Analysts predicting lowest crop since 06-07

Analysts predicting lowest crop since 06-07

Cropping
The national crop could end up being smaller than last year following a poor spring in key production zones.

The national crop could end up being smaller than last year following a poor spring in key production zones.

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Some analysts are predicting this year's national winter crop will end up being even smaller than last year's drought ravaged edition.

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THE STRONG Indian Ocean Dipole (IOD) positive and its associated well below average rainfall could see the national winter crop falling to its lowest levels since 2006-07, lower than the drought impacted crops of the past two years.

Most of the year analysts have banked on an improved season in southern Australia, in particular Victoria and South Australia to drag the total crop above last year's drought impacted 30.4 million tonnes.

However, last year's crop had the saving grace of massive yields across large tracts of Western Australia and there are no areas forecasting a bin burster to drag national tonnage up this year.

This year the north of WA has been hit with dry and hot conditions, while in the Esperance region there is unease over the impact of a record breaking frost at a critical stage of crop development.

It has some forecasters trimming an incredible 5m tonnes year on year drop in WA production across wheat and barley alone.

Meanwhile what had the potential to be a bumper year across parts of SA and Victoria has come back to the pack on the back of a poor spring.

While farmers are still confident of harvesting average crops, prospects of higher than normal yields have gone out the window in light of the IOD impacted weather, which has seen less than 5mm for October across the majority of the regions with good yield potential.

There will also be isolated patches of frost damage across the two states.

In NSW there will be more grain harvested than last year, but coming off last year's winter crop of 2.9m tonnes, less than a third of the ten-year average, it is still not going to be a big year.

Early in the year Riverina crops looked reasonable, but a lack of subsoil moisture meant many paddocks have been cut for hay, with growers cashing in on the strong demand of fodder.

There are patches of reliable cropping area in northern NSW where there will be some volume of grain harvested but for most north of Dubbo it is set to be another extremely poor season.

It is a similar story in southern Queensland with only extremely isolated pockets of winter crop, although the Central Queensland harvest, currently in full swing, is seeing farmers generally pleased with results.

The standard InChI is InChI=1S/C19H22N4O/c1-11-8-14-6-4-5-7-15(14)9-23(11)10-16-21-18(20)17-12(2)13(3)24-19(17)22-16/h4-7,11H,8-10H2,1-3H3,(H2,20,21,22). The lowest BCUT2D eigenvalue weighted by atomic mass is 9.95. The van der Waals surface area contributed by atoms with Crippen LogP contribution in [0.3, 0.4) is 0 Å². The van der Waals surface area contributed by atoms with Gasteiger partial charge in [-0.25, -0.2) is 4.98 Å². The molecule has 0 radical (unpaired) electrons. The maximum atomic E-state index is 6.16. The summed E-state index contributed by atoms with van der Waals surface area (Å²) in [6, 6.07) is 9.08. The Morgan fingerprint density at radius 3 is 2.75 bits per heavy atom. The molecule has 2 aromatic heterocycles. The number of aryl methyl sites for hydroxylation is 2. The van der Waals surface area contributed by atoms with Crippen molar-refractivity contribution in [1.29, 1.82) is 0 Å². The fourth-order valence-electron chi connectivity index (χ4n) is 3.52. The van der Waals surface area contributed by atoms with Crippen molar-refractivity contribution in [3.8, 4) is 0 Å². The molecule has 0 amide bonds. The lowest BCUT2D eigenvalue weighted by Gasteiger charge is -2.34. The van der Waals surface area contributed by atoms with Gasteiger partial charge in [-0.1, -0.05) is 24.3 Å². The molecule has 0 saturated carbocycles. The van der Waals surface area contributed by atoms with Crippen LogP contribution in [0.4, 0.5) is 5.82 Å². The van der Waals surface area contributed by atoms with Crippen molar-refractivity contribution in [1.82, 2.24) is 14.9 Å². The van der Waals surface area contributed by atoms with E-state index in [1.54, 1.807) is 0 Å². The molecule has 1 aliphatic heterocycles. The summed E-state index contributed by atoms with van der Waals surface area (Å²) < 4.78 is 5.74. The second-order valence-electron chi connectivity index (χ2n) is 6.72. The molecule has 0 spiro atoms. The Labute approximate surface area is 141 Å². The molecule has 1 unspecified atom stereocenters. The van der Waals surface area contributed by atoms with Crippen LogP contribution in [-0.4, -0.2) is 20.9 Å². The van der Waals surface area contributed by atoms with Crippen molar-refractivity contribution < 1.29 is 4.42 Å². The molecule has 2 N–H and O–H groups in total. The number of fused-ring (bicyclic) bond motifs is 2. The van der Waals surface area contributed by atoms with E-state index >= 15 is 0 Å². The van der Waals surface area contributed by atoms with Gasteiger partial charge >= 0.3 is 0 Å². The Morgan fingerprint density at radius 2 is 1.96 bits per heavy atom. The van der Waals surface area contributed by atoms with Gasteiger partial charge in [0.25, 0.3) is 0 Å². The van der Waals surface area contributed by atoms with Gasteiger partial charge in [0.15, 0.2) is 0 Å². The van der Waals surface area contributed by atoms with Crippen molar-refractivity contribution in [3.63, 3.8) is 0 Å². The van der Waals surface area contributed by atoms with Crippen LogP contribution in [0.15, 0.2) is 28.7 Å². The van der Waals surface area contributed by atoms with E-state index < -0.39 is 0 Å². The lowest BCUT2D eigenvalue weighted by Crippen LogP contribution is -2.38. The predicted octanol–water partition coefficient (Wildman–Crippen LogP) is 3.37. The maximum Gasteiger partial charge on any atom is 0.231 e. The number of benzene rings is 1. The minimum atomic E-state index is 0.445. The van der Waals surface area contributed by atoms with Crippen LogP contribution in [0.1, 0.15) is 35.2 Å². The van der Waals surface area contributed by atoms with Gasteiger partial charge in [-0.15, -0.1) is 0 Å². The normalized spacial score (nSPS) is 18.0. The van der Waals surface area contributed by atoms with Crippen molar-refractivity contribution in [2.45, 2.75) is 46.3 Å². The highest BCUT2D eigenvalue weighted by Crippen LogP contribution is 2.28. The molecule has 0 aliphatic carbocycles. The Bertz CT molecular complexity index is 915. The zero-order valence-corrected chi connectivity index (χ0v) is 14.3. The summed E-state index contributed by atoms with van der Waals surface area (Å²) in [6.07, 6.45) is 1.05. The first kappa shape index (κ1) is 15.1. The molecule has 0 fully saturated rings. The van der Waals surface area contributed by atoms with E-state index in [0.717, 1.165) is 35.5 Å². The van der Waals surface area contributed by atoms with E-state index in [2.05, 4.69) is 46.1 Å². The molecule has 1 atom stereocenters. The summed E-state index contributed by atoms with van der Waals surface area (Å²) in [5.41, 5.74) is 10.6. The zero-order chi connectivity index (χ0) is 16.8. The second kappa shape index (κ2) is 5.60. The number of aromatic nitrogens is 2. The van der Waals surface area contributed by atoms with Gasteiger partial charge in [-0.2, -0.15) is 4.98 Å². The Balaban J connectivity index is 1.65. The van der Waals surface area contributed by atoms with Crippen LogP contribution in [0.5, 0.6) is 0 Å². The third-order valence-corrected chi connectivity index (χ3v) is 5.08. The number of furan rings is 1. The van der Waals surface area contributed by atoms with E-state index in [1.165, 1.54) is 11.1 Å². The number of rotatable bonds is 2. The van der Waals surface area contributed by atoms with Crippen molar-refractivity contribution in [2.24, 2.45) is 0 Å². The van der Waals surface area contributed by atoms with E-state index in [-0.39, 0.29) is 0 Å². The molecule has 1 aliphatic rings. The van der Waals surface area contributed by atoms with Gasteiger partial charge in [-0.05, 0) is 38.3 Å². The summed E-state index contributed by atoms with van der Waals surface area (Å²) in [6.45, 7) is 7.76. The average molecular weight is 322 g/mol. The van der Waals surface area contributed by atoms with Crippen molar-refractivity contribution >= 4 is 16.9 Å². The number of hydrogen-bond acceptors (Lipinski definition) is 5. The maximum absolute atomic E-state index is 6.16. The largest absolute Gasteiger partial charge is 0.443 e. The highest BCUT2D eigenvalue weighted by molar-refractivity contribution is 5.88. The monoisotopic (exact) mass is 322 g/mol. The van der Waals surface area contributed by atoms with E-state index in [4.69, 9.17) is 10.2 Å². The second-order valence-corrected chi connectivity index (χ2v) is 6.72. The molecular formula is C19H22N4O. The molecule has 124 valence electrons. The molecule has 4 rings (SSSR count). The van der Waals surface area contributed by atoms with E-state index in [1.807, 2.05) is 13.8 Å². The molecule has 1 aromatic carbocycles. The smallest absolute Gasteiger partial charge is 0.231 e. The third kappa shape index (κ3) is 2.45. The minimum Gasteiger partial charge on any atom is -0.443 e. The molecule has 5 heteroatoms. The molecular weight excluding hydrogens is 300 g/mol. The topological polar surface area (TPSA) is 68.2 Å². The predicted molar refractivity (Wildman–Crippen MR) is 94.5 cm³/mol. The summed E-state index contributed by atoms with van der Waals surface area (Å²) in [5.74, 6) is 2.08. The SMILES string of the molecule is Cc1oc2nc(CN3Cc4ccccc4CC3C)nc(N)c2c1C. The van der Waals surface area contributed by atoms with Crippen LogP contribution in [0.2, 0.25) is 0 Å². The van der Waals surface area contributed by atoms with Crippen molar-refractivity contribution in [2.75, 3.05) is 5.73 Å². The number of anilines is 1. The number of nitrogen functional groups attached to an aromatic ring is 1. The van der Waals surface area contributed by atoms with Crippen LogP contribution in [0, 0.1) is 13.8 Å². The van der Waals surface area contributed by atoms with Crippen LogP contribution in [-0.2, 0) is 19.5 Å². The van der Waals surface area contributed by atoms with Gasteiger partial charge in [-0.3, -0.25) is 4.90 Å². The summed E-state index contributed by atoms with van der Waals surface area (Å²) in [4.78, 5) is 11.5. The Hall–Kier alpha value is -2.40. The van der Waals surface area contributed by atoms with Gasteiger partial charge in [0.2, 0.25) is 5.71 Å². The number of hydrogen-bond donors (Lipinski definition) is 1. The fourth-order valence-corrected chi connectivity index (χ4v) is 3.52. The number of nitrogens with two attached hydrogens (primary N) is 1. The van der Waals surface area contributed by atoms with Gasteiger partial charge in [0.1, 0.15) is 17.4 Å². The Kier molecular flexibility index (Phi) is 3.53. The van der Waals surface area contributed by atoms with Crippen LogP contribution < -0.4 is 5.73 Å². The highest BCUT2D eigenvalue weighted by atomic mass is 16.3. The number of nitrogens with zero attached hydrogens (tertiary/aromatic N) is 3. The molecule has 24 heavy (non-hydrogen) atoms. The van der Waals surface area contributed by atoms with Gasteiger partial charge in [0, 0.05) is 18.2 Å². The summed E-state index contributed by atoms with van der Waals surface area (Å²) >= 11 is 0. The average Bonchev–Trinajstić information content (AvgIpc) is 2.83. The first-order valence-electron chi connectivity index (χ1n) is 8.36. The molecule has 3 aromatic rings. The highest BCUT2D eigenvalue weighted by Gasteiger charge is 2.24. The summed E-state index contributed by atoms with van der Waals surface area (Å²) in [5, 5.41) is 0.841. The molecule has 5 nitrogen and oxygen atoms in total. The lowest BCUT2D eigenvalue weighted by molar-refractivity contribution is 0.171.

Peter McMeekin, Grain Brokers Australia, has shaved off 750,000 tonnes off his national wheat estimates in the past fortnight alone.

"In late September national wheat production was at 16.5m tonnes, and a week into October and it is a struggle to get the wheat crop above 15.75m tonnes," Mr McMeekin said.

"Falling production in both South Australia and Western Australia over the past few weeks have been the biggest contributors to that decrease."

Australian Crop Forecasters' James Maxwell is slightly more circumspect, with a wheat number of 17.7 million.

He said he still had Victorian wheat production at 3.8m tonnes and SA at 4m tonnes.

"I don't think it is quite as bad in those two states as some have said, although it has been very dry," Mr Maxwell said.

He also said he would be interested to see the end result with the WA crop.

"A lot of the downgrades are based upon frost damage which is notoriously hard to predict."

Mr Maxwell is forecasting a WA wheat crop of 6.7m tonnes, down from 10m tonnes last year.

Mr McMeekin said there would be differences in grain supply and demand this year.

While demand for grain from the key Queensland / northern NSW livestock sector is likely to remain steady the origin will change.

More grain will move from Victoria and South Australia and less from Western Australia, reflecting both balance sheets and freight costs.

Mr McMeekin said the domestic market would be the first concern for Australian producers.

"As national production decreases the exportable surplus will decrease, and any need to be competitive into Asia, for anything but inelastic Australian demand, will diminish accordingly," he said.

In terms of pricing patterns he said last year's lessons, where prices dropped post-harvest, may see buyers holding on longer to make their purchases rather than looking for ownership immediately after the grain was harvested.

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